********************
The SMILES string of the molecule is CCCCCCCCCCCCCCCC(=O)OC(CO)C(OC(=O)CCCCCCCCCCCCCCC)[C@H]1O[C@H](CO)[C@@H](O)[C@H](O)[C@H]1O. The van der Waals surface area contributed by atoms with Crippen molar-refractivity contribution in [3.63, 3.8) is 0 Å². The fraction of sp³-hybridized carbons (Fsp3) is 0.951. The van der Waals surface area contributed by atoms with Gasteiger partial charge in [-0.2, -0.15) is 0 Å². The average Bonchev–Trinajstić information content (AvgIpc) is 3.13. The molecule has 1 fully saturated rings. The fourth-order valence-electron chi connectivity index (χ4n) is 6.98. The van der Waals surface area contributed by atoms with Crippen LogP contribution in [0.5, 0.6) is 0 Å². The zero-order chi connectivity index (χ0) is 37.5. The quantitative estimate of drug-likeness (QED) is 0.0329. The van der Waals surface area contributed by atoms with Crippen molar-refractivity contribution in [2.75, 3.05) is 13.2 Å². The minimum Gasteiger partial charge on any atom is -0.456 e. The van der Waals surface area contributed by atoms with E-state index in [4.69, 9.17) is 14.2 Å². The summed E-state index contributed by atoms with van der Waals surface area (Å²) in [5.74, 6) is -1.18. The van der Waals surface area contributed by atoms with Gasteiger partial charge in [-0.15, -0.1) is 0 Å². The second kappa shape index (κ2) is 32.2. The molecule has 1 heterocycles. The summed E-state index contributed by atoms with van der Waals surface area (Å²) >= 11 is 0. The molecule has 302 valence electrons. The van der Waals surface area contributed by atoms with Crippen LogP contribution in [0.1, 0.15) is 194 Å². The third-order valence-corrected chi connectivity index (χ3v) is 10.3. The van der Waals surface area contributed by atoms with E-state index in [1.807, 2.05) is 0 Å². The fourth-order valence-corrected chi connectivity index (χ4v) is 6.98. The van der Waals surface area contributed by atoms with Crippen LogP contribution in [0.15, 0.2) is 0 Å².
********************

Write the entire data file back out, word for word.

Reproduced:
The SMILES string of the molecule is CCCCCCCCCCCCCCCC(=O)OC(CO)C(OC(=O)CCCCCCCCCCCCCCC)[C@H]1O[C@H](CO)[C@@H](O)[C@H](O)[C@H]1O. The van der Waals surface area contributed by atoms with Crippen molar-refractivity contribution in [3.63, 3.8) is 0 Å². The fraction of sp³-hybridized carbons (Fsp3) is 0.951. The van der Waals surface area contributed by atoms with Gasteiger partial charge in [-0.2, -0.15) is 0 Å². The average Bonchev–Trinajstić information content (AvgIpc) is 3.13. The molecule has 1 fully saturated rings. The fourth-order valence-electron chi connectivity index (χ4n) is 6.98. The van der Waals surface area contributed by atoms with Crippen LogP contribution in [0.5, 0.6) is 0 Å². The zero-order chi connectivity index (χ0) is 37.5. The quantitative estimate of drug-likeness (QED) is 0.0329. The van der Waals surface area contributed by atoms with Crippen molar-refractivity contribution in [2.75, 3.05) is 13.2 Å². The minimum Gasteiger partial charge on any atom is -0.456 e. The van der Waals surface area contributed by atoms with E-state index in [4.69, 9.17) is 14.2 Å². The summed E-state index contributed by atoms with van der Waals surface area (Å²) in [5.74, 6) is -1.18. The van der Waals surface area contributed by atoms with Gasteiger partial charge in [-0.15, -0.1) is 0 Å². The second kappa shape index (κ2) is 32.2. The molecule has 1 heterocycles. The summed E-state index contributed by atoms with van der Waals surface area (Å²) >= 11 is 0. The molecule has 302 valence electrons. The van der Waals surface area contributed by atoms with Crippen LogP contribution in [0.1, 0.15) is 194 Å². The third-order valence-corrected chi connectivity index (χ3v) is 10.3. The van der Waals surface area contributed by atoms with E-state index in [1.807, 2.05) is 0 Å². The fourth-order valence-corrected chi connectivity index (χ4v) is 6.98. The van der Waals surface area contributed by atoms with Crippen LogP contribution in [0.15, 0.2) is 0 Å².